The resin beads contain salt and/or potassium ions.
The ion exchange happens when the hard minerals (calcium and magnesium) found in water become absorbed by the beads.
The beads in turn replace the hard minerals with the salt and/or potassium ions it was holding.
When these beads have done a lot of exchanging, they can get “filled” with so much hard minerals that they won’t be able to absorb any more.
This means they can no longer switch out hard minerals for salt and potassium ions.
To continue giving you quality water, a water softener undergoes a process called regeneration.
Once a water softening unit has run through its grain capacity, it will automatically begin regeneration.
Regeneration “refreshes” or “revives” the resin beads so that they can reabsorb hard minerals again and repeat the entire water softening process.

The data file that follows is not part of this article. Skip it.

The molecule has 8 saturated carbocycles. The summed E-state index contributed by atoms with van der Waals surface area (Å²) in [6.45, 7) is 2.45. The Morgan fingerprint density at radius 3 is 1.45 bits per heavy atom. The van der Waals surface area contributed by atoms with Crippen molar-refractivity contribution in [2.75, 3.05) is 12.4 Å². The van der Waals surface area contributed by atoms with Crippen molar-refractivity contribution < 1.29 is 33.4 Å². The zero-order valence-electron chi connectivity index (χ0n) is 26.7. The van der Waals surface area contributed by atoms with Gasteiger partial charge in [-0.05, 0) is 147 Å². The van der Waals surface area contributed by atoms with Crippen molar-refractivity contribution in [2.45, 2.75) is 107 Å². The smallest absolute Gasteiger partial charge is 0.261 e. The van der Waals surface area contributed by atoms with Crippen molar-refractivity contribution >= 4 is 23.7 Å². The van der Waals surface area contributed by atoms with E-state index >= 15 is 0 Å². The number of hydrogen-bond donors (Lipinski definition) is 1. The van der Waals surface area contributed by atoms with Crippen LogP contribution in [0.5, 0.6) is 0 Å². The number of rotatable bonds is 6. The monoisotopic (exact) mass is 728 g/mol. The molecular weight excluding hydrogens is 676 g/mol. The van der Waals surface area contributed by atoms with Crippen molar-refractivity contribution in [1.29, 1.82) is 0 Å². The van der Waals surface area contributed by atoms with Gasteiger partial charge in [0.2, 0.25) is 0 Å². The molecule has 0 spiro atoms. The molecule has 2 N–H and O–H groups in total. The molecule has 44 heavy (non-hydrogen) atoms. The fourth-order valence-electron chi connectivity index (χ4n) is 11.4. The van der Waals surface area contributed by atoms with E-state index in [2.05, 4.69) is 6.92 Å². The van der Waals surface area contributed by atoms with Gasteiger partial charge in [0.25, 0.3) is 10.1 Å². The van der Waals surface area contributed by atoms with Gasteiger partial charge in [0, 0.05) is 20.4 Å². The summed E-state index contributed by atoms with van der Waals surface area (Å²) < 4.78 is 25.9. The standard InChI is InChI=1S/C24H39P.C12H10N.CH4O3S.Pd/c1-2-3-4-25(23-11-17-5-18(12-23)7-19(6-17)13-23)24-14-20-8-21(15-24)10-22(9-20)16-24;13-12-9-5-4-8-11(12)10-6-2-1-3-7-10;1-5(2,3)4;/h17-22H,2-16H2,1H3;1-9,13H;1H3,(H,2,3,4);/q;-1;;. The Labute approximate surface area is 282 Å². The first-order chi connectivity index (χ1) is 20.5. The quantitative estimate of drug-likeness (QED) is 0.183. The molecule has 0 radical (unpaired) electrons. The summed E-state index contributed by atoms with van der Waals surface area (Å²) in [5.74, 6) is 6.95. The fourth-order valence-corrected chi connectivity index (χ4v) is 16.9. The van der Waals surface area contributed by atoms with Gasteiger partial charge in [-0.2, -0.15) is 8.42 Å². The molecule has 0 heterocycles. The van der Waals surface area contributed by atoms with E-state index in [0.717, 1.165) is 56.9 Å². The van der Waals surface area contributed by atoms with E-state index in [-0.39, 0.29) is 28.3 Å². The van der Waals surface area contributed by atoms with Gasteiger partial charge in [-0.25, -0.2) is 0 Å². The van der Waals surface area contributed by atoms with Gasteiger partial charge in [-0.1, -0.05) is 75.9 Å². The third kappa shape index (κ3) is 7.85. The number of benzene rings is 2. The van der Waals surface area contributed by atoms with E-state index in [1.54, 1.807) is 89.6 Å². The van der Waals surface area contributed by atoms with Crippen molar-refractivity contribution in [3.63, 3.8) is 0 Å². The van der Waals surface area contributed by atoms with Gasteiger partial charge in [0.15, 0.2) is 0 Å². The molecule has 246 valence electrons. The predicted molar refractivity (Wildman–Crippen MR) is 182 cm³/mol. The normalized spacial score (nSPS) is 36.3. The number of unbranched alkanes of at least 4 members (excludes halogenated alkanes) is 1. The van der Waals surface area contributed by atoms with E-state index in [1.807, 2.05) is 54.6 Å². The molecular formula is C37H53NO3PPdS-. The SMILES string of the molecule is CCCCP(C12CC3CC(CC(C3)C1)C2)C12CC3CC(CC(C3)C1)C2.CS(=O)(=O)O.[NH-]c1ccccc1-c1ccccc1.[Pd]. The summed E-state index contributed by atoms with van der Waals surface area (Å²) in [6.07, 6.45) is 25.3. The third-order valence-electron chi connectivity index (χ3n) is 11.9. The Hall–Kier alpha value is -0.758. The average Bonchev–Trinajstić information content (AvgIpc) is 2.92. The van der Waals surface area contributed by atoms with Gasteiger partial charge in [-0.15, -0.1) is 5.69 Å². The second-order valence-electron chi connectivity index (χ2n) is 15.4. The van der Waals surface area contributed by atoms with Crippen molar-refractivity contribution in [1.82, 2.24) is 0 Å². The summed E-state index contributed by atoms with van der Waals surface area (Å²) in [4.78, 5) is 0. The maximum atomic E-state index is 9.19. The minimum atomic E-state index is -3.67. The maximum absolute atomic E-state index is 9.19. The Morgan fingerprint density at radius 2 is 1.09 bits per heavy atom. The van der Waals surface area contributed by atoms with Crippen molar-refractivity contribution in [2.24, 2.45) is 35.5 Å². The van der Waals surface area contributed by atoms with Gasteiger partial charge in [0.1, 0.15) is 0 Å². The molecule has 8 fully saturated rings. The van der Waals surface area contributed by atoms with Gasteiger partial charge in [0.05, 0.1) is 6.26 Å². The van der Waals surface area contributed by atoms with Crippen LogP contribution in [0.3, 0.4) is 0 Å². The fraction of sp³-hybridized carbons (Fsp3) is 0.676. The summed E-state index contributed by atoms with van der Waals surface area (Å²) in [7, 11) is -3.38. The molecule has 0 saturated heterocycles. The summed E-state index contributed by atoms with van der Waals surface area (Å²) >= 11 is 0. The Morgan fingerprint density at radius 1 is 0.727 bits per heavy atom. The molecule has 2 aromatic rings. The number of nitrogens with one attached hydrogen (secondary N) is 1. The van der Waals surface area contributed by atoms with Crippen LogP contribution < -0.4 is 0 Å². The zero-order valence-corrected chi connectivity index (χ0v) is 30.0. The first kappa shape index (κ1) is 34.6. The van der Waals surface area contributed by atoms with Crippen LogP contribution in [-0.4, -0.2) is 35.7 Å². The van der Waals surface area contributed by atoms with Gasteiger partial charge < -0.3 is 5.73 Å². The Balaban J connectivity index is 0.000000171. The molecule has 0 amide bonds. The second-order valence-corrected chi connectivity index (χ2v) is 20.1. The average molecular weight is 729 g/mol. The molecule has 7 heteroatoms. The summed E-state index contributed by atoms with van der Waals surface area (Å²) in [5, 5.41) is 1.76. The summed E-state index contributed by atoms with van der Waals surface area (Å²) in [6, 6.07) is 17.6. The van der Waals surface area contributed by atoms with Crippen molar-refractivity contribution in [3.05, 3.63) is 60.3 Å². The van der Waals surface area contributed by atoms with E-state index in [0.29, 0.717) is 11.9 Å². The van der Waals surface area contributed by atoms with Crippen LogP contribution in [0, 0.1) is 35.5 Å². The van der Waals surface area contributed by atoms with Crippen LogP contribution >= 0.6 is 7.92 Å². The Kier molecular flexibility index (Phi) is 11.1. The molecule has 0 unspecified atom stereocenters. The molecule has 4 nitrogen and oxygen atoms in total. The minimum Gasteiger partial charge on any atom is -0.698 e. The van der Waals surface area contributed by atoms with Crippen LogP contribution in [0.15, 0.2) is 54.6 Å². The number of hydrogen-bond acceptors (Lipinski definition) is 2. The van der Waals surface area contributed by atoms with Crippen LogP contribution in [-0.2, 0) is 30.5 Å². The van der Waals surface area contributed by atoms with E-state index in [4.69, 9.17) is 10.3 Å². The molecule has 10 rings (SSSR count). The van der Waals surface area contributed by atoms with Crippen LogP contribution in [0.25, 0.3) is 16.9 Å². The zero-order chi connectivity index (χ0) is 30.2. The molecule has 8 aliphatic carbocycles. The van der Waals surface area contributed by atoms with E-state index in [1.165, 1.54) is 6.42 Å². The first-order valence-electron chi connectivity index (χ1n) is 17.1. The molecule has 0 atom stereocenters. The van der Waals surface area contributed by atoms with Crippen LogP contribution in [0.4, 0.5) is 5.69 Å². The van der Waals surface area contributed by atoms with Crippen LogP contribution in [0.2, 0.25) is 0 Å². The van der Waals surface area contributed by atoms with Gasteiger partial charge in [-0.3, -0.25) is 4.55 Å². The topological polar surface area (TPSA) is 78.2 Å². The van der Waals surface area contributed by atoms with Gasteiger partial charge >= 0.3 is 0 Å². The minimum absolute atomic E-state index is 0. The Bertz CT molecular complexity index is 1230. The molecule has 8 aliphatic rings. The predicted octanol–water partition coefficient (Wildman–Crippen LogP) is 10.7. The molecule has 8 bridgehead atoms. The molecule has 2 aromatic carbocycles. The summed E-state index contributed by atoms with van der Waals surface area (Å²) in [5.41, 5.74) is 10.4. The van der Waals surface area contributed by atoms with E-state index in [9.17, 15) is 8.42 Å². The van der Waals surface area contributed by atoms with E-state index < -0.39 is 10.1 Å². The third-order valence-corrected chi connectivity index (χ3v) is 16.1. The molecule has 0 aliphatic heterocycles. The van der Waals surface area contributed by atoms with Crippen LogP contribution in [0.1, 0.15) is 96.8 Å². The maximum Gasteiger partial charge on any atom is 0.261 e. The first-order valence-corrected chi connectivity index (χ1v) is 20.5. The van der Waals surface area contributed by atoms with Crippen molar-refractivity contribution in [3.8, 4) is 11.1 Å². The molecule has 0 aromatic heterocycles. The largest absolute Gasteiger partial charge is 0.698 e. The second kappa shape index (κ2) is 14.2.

It involves using large amounts of salted water (from the brine tank) to completely flush out the hard minerals trapped in the resin beads.
It repeats this a few times to make sure the beads are back to working order.
Can’t I just get a large water softener and skip the calculations?
You could, but this leads to problems involving the resin bed. If it’s not used often enough to its full capacity, it could get damaged.
It wouldn’t be used to its full potential, and it’s going to cost you even more salt in the long run.
Similar to using a water softener that’s larger than you need, the same logic applies to having one that is too small.
This leads to more frequent regenerations that could impact the life of your water softening unit.
What is the Salt-Efficiency of a unit?
Although some units boast a 32,000 grains capacity, the amount of softener resin inside them may not correspond to that.